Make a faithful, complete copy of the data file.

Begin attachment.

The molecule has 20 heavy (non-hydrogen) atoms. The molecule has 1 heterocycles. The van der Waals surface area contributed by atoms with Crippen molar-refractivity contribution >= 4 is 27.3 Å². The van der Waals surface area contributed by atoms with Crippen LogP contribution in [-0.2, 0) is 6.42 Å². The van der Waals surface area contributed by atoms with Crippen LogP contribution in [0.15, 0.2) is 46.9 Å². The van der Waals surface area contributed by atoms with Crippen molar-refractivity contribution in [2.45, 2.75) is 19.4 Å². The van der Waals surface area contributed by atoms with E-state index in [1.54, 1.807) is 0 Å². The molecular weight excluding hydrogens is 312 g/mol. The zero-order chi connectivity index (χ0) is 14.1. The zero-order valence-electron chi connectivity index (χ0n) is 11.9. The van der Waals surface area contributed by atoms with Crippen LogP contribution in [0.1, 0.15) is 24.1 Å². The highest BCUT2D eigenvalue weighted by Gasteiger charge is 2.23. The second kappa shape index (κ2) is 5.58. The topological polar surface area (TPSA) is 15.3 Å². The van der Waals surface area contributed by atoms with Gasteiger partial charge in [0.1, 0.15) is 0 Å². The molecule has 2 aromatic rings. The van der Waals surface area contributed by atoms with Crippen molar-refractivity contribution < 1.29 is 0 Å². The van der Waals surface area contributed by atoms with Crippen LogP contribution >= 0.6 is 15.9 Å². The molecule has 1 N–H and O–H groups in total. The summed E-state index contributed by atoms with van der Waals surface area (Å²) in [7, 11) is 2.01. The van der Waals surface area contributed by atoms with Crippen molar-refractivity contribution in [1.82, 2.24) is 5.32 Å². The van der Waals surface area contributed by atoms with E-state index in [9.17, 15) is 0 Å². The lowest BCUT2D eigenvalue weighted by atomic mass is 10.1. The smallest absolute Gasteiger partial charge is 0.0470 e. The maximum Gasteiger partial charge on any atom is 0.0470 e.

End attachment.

The molecule has 20 heavy (non-hydrogen) atoms. The molecule has 1 heterocycles. The van der Waals surface area contributed by atoms with Crippen molar-refractivity contribution >= 4 is 27.3 Å². The van der Waals surface area contributed by atoms with Crippen LogP contribution in [-0.2, 0) is 6.42 Å². The van der Waals surface area contributed by atoms with Crippen LogP contribution in [0.15, 0.2) is 46.9 Å². The van der Waals surface area contributed by atoms with Crippen molar-refractivity contribution in [2.45, 2.75) is 19.4 Å². The van der Waals surface area contributed by atoms with E-state index in [1.54, 1.807) is 0 Å². The molecular weight excluding hydrogens is 312 g/mol. The zero-order chi connectivity index (χ0) is 14.1. The zero-order valence-electron chi connectivity index (χ0n) is 11.9. The van der Waals surface area contributed by atoms with Crippen LogP contribution in [0.1, 0.15) is 24.1 Å². The highest BCUT2D eigenvalue weighted by Gasteiger charge is 2.23. The second kappa shape index (κ2) is 5.58. The topological polar surface area (TPSA) is 15.3 Å². The van der Waals surface area contributed by atoms with Gasteiger partial charge in [0.1, 0.15) is 0 Å². The molecule has 2 aromatic rings. The van der Waals surface area contributed by atoms with Crippen molar-refractivity contribution < 1.29 is 0 Å². The van der Waals surface area contributed by atoms with Crippen LogP contribution >= 0.6 is 15.9 Å². The molecule has 1 N–H and O–H groups in total. The summed E-state index contributed by atoms with van der Waals surface area (Å²) in [7, 11) is 2.01. The van der Waals surface area contributed by atoms with Crippen molar-refractivity contribution in [1.82, 2.24) is 5.32 Å². The van der Waals surface area contributed by atoms with E-state index in [9.17, 15) is 0 Å². The lowest BCUT2D eigenvalue weighted by atomic mass is 10.1. The smallest absolute Gasteiger partial charge is 0.0470 e. The maximum Gasteiger partial charge on any atom is 0.0470 e.